Influence of hydrologic alteration on floodplain vegetation distribution and condition across the upper Darling River landscape
Semi-arid floodplain vegetation is an essential component of floodplain and terrestrial ecosystems, providing many ecological, aesthetic and economic benefits. Since overbank flooding has been considered the driving factor of vegetation dynamics and composition on floodplains, sustainable water resource management requires a better understanding of the temporal and spatial variability of inundation patterns and its influence on vegetation communities. Nevertheless, quantifying inundation at the fine resolution required for ecological modelling is an immense challenge in these environments.
In this thesis, machine learning techniques were implemented to develop a spatially explicit fine-scale inundation model as a function of hydrologic, climatic and topographic parameters across the Darling River floodplain. The results demonstrate the computing efficiency of machine learning algorithms to reproduce long‐term daily inundation extent to characterise the flooding regime at a floodplain scale, which is critical to estimate the water requirements of various floodplain ecological assets.
Subsequently, the model was utilised to compare floodplain inundation regimes associated with current hydrological development and pre-development (natural regime) scenarios. The results suggest that the Darling River catchment's hydrological developments have substantially increased inter-flood period, an effect particularly pronounced during dry climatic phases. The results also explain the decline in waterbird utilisation in this section of the Darling River, the low resilience of outer floodplain vegetation to the recent drought, and the reduction in grazing capacity. Water resource development had less impact on large inundation events.
The relationship between the distribution of four flood-dependant vegetation communities and long-term inundation metrics on the upper Darling River floodplain was examined using electivity analysis and generalised additive models (GAMs) by generating a total of 10,478 individual inundation maps with a high spatial resolution over a period of 29 years (1988-2016). GAM results confirmed that, although the hydrological regime is reported to be a critical factor influencing vegetation distribution, other environmental factors should be considered while studying vegetation distribution, especially for Black Box, Coolabah and Lignum. The overall results indicated that the floodplain forests and woodlands in the upper Darling could survive long periods of drought and shorter inundation duration than previously reported.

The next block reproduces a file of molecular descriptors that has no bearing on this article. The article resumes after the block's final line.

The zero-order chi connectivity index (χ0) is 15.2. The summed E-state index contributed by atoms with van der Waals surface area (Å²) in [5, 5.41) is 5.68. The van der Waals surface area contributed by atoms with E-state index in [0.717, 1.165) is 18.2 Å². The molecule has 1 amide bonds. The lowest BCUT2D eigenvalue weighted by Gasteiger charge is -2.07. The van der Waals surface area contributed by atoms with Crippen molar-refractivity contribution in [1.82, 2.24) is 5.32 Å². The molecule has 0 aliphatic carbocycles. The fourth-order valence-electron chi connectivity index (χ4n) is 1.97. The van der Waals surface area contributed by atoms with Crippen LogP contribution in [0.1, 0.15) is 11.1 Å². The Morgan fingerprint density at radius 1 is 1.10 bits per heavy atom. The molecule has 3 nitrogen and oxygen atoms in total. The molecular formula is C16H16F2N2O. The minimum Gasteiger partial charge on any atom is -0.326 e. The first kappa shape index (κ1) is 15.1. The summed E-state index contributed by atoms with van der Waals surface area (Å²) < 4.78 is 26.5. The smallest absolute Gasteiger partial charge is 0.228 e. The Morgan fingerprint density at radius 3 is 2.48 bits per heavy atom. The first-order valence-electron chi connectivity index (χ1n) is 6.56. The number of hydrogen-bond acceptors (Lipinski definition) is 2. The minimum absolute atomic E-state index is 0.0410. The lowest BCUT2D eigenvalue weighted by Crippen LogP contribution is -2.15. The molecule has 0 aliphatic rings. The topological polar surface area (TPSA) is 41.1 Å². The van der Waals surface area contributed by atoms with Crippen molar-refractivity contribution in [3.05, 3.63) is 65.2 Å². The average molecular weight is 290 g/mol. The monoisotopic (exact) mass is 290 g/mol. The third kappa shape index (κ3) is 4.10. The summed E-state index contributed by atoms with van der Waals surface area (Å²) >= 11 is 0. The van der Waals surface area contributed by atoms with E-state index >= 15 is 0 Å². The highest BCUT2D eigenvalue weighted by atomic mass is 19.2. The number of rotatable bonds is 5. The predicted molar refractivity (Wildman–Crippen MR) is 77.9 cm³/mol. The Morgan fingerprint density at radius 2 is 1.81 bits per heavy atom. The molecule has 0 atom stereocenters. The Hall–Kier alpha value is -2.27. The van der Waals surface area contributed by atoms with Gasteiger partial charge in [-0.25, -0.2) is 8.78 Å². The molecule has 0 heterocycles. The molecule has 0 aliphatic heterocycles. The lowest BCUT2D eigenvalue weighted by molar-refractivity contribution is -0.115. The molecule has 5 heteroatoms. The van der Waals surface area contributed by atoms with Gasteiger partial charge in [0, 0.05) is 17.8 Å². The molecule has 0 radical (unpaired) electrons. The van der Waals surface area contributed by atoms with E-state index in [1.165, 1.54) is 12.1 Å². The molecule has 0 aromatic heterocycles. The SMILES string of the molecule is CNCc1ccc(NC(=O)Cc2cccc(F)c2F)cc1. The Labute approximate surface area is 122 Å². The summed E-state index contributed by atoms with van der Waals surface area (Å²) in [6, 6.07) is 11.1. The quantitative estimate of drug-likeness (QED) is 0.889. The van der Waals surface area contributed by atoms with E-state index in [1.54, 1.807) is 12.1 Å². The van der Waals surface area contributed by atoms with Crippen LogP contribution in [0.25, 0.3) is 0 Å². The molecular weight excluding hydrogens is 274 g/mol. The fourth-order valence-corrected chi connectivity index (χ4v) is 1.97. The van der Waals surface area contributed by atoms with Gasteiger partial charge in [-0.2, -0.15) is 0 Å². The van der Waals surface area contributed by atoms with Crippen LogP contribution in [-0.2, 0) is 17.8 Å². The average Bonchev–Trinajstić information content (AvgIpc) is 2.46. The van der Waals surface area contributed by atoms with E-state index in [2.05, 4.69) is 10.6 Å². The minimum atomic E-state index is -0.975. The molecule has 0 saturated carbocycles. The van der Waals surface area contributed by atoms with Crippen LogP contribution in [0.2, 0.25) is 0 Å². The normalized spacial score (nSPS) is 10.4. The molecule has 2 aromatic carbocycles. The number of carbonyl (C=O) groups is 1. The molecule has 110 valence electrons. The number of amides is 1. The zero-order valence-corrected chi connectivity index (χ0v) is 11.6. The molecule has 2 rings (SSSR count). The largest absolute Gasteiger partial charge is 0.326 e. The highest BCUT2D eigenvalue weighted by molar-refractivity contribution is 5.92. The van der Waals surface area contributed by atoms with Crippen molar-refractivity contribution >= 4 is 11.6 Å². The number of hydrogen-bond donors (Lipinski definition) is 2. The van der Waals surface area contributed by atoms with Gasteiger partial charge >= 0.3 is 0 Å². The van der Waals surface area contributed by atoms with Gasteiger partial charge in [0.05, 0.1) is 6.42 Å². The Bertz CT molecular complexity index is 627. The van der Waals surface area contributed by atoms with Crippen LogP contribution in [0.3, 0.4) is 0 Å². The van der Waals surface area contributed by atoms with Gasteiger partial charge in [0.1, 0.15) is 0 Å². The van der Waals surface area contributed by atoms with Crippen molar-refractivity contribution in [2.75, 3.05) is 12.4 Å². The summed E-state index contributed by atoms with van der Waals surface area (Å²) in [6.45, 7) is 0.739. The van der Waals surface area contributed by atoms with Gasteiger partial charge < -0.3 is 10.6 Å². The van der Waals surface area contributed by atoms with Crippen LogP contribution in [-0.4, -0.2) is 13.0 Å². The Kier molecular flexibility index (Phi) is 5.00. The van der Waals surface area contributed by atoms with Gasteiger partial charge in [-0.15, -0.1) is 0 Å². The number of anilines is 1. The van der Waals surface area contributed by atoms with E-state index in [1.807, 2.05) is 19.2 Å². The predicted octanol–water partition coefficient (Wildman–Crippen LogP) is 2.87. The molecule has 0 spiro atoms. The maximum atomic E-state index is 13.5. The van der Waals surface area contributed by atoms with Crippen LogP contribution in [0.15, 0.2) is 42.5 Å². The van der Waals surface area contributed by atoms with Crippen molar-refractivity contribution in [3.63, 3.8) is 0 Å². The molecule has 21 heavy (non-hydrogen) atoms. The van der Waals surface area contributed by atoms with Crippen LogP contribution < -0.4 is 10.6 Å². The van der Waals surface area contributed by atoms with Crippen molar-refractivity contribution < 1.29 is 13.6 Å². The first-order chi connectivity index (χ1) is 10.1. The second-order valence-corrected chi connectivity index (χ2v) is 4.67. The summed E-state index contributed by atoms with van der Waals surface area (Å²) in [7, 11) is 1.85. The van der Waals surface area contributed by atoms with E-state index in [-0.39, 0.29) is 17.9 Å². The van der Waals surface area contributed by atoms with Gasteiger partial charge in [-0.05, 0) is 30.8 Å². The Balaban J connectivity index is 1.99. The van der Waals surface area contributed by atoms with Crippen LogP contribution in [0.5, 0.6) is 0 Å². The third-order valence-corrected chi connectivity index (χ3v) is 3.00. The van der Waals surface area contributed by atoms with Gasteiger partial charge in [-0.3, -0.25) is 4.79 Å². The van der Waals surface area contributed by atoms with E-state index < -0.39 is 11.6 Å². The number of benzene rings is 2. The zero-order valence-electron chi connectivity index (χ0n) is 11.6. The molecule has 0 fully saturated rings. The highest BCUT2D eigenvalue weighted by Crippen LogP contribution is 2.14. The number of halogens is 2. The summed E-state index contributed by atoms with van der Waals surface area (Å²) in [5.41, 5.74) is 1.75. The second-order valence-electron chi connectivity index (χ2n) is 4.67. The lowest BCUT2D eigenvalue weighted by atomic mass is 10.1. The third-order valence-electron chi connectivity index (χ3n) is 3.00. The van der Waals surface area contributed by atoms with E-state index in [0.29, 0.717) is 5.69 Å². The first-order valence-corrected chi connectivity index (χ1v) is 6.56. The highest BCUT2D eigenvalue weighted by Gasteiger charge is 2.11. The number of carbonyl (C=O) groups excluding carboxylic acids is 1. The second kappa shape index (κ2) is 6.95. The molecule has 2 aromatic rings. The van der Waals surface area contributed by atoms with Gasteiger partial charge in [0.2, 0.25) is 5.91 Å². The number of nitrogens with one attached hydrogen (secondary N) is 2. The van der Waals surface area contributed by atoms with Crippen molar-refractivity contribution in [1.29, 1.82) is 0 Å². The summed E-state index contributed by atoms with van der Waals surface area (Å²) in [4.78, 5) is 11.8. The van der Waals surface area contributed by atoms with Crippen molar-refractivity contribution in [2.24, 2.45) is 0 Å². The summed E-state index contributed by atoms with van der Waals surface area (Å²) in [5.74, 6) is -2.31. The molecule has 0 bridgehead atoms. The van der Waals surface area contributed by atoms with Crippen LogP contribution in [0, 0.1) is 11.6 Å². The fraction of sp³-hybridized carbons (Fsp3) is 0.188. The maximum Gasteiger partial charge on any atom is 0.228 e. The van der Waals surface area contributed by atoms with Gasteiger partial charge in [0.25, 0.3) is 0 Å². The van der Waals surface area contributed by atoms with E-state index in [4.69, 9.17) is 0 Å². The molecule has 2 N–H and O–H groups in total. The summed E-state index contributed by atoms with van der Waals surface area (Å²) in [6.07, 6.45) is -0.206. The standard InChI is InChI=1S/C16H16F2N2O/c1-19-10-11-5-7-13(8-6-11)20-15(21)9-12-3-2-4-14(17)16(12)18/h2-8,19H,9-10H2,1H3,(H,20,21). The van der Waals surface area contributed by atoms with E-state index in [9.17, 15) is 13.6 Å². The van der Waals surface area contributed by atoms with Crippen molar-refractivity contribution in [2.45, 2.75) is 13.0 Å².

In the final part of this thesis, an assessment of the spatiotemporal variation in vegetation dynamics in response to inundation and climate variables across three decades was addressed. Vegetation dynamics showed high variability between years, associated with irregular patterns of rainfall and overbank flooding. The results suggest that rainfall may be a more significant driver of vegetation productivity, meaning that regional floodplain vegetation responses are dependent on the uncertain trajectory of rainfall trends under climate change. Findings also highlight the importance of lag times in explaining vegetation productivity in semi-arid floodplains and should be considered in the design of environmental water monitoring programs. It was also noted that the lag associated with flooding appears longer than that of rainfall, with flooding characteristics two seasons prior still exerting an influence on productivity.
In conclusion, the thesis provides an integrated approach to overcome the technical challenge of flow-ecology modelling in floodplains, which is critical for sustainable water resource management. Furthermore, the integrated approach performed in this thesis is generic and can be applied to other floodplains across the world, although some adaptation would be necessary depending on available data.